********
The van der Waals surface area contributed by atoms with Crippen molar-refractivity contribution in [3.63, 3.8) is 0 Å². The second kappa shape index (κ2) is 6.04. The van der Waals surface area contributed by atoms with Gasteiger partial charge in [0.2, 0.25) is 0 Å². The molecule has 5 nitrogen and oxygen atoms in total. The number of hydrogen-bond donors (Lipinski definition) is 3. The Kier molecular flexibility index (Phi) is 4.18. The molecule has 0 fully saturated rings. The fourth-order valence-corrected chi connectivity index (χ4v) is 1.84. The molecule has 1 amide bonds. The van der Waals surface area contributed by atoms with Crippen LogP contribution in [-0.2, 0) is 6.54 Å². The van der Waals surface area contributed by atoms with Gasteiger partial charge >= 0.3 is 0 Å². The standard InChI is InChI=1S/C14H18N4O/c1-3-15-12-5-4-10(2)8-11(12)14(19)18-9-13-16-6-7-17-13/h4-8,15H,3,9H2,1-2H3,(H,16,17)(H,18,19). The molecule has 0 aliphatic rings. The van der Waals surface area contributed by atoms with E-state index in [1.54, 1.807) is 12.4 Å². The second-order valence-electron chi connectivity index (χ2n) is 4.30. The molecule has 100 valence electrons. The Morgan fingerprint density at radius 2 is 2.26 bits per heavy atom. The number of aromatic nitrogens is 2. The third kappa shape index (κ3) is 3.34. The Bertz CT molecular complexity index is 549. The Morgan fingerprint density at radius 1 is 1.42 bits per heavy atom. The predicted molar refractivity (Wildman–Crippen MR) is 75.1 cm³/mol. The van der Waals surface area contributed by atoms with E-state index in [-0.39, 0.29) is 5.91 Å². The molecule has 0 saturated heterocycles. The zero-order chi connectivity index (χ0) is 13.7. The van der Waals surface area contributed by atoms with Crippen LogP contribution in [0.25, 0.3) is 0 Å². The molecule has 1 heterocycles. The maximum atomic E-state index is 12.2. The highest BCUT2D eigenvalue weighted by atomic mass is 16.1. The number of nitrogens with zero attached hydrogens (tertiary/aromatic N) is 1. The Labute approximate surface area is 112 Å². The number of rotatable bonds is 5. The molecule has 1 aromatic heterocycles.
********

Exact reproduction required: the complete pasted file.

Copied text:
The van der Waals surface area contributed by atoms with Crippen molar-refractivity contribution in [3.63, 3.8) is 0 Å². The second kappa shape index (κ2) is 6.04. The van der Waals surface area contributed by atoms with Gasteiger partial charge in [0.2, 0.25) is 0 Å². The molecule has 5 nitrogen and oxygen atoms in total. The number of hydrogen-bond donors (Lipinski definition) is 3. The Kier molecular flexibility index (Phi) is 4.18. The molecule has 0 fully saturated rings. The fourth-order valence-corrected chi connectivity index (χ4v) is 1.84. The molecule has 1 amide bonds. The van der Waals surface area contributed by atoms with Crippen LogP contribution in [-0.2, 0) is 6.54 Å². The van der Waals surface area contributed by atoms with Gasteiger partial charge >= 0.3 is 0 Å². The standard InChI is InChI=1S/C14H18N4O/c1-3-15-12-5-4-10(2)8-11(12)14(19)18-9-13-16-6-7-17-13/h4-8,15H,3,9H2,1-2H3,(H,16,17)(H,18,19). The molecule has 0 aliphatic rings. The van der Waals surface area contributed by atoms with E-state index in [1.54, 1.807) is 12.4 Å². The second-order valence-electron chi connectivity index (χ2n) is 4.30. The molecule has 100 valence electrons. The Morgan fingerprint density at radius 2 is 2.26 bits per heavy atom. The number of aromatic nitrogens is 2. The third kappa shape index (κ3) is 3.34. The Bertz CT molecular complexity index is 549. The Morgan fingerprint density at radius 1 is 1.42 bits per heavy atom. The predicted molar refractivity (Wildman–Crippen MR) is 75.1 cm³/mol. The van der Waals surface area contributed by atoms with E-state index in [-0.39, 0.29) is 5.91 Å². The molecule has 0 saturated heterocycles. The zero-order chi connectivity index (χ0) is 13.7. The van der Waals surface area contributed by atoms with Crippen LogP contribution in [0.25, 0.3) is 0 Å². The molecule has 1 heterocycles. The maximum atomic E-state index is 12.2. The highest BCUT2D eigenvalue weighted by atomic mass is 16.1. The number of nitrogens with zero attached hydrogens (tertiary/aromatic N) is 1. The Labute approximate surface area is 112 Å². The number of rotatable bonds is 5. The molecule has 1 aromatic heterocycles.